We all know the range gurus, the guys who spend more time on the range bragging and talking than they do shooting. They love to regale you with tales of their favorite guns and opinions about the best this or that. It’s all well and good, but new shooters don’t need to hear war stories and tall tales from the sidelines, they need encouragement.
The second-most intimidating thing for a novice gun owner to do after they’ve purchased a gun is to go to a public range and shoot it. Whether real or perceived, they feel as though all eyes are upon them, judging them with each shot. Many novice shooters are driven away by arrogant or condescending range gurus. Don’t be that guy. Remember, you were the new guy once yourself. Take a second to listen to the new shooter before you begin to tell them what gear they should have bought. If their gun and gear doesn’t work for them, sooner or later they’ll figure it out.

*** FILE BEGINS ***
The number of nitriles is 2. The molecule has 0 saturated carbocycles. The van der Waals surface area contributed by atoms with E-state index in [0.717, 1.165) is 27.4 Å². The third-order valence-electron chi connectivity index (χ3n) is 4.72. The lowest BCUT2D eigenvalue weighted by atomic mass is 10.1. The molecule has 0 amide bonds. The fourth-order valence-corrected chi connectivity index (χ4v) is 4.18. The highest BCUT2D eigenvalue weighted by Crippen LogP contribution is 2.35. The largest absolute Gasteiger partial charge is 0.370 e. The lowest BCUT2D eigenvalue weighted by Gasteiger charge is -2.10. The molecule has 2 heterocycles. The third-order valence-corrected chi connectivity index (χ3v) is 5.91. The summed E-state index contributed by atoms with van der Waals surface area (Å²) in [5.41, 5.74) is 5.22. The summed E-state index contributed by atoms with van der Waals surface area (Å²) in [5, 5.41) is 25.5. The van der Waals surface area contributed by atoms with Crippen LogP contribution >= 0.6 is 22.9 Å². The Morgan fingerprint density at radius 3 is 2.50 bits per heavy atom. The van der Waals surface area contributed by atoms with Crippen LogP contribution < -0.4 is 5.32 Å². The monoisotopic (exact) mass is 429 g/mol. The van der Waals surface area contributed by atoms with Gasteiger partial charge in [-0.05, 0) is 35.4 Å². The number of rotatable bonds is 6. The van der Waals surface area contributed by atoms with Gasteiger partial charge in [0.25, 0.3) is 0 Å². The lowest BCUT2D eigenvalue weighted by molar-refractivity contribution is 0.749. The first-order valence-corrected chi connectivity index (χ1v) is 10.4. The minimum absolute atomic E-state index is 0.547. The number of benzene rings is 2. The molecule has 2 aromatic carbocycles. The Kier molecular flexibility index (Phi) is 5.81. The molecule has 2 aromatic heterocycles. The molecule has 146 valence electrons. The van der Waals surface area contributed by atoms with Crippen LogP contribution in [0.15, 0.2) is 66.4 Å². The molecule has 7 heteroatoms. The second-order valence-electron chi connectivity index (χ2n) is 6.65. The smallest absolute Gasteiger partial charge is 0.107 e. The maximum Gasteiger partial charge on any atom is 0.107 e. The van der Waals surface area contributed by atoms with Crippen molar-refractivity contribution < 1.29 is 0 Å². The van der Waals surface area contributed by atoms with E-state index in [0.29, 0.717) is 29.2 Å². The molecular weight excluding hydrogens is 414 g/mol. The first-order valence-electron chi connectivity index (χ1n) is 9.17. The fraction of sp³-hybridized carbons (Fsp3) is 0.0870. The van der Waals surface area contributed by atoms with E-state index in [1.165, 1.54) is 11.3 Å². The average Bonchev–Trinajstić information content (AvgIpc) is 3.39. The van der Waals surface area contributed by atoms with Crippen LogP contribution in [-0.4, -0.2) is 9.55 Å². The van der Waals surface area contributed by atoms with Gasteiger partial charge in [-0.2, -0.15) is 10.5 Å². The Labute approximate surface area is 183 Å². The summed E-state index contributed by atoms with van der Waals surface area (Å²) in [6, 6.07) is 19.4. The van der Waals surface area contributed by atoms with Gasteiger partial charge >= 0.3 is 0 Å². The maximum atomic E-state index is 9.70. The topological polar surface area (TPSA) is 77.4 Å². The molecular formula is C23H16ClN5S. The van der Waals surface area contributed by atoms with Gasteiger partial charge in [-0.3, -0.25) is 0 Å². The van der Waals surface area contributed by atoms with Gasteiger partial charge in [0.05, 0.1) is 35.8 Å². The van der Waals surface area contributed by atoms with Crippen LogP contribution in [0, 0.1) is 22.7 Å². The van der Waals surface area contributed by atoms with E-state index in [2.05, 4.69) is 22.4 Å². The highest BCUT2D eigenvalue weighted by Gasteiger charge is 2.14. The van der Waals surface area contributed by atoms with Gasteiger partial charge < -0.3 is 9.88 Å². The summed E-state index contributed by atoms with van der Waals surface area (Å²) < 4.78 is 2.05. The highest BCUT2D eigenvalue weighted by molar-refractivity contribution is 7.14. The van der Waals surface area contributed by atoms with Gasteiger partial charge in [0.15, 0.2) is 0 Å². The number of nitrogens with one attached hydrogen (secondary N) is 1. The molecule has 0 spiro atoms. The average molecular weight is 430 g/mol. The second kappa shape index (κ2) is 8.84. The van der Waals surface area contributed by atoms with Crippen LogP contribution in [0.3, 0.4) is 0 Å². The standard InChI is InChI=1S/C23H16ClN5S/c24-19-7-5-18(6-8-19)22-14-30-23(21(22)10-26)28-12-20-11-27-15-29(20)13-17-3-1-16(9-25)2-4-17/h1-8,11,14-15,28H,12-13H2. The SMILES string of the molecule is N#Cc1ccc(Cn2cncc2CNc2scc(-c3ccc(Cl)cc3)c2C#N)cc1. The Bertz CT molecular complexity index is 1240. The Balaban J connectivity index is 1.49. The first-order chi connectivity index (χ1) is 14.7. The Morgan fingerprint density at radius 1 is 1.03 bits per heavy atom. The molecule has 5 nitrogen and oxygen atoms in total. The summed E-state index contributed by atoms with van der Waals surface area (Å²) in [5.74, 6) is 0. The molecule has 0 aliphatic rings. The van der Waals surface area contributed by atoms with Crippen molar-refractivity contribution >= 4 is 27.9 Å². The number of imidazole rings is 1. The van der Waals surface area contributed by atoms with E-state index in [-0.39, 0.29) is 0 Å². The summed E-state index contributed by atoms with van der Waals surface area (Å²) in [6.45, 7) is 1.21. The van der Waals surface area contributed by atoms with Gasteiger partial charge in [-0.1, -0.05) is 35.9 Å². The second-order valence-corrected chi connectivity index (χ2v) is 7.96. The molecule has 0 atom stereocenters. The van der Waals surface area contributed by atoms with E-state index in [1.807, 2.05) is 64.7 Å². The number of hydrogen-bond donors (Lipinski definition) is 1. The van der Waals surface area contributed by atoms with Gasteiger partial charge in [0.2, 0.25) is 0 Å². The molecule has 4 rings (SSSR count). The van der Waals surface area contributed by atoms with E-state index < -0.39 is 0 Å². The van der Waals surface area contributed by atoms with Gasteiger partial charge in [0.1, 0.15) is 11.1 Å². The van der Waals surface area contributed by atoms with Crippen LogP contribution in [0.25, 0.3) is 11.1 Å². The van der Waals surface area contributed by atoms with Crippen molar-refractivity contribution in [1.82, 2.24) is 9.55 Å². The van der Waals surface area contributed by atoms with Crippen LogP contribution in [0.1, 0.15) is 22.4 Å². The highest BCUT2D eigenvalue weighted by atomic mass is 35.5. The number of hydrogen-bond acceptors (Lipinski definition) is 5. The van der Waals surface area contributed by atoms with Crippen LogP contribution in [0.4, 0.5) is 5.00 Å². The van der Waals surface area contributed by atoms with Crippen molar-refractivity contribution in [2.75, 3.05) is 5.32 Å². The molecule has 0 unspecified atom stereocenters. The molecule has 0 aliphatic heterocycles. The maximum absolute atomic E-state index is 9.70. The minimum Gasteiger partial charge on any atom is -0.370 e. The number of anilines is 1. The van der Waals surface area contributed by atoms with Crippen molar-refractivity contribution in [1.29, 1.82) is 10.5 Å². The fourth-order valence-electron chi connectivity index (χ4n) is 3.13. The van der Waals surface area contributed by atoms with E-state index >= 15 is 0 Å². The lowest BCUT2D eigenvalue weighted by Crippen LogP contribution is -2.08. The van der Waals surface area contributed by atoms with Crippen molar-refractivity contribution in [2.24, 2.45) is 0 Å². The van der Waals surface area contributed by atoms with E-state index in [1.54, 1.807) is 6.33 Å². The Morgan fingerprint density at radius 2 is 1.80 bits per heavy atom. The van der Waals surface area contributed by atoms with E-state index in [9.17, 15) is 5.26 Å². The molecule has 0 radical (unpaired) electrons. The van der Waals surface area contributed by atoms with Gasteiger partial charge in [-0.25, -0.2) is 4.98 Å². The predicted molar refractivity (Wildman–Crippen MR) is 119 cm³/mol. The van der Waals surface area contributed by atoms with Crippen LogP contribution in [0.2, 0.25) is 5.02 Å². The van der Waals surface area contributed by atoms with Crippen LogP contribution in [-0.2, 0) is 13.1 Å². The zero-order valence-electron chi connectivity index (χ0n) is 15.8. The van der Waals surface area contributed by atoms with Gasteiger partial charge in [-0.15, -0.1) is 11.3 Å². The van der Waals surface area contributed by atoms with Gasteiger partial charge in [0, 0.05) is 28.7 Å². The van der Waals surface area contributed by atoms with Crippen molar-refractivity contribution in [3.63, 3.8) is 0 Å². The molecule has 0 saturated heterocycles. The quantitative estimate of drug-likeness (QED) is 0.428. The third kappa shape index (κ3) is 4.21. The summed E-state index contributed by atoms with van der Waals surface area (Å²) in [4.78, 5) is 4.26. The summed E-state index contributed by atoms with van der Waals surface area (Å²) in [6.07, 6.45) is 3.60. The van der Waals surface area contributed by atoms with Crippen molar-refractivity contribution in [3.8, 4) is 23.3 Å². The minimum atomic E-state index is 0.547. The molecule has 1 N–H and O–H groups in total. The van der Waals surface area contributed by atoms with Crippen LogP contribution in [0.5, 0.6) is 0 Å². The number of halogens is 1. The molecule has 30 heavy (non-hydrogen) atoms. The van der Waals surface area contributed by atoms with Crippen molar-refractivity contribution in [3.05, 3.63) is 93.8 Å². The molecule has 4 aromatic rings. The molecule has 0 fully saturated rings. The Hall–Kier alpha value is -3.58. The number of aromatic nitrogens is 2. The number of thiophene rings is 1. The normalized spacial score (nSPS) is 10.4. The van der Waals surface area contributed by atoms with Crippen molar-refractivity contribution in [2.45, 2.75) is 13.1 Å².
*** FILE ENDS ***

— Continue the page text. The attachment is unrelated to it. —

The good news is, we are slowly but surely moving back toward gun ownership being a common thing in American households. The anti-gun ninnies can keep screaming the lies about how you are 1,000 times more likely to be killed with your own gun than to stop a burglar, but the American public, in ever-increasing numbers, has grown to realize the truth.
Every day, novice shooters and new gun owners are entering the fold. What these folks need is for us to nurture their interest, not overwhelm them with our opinions. The firearm industry is providing products for the new shooter and certified instructors are offering classes to train newcomers. The last piece of the puzzle is you, the experi-enced gun guy. You are the neighbor, coworker, husband, uncle or friend who can make the difference and welcome the new shooter and gun owner to the fold.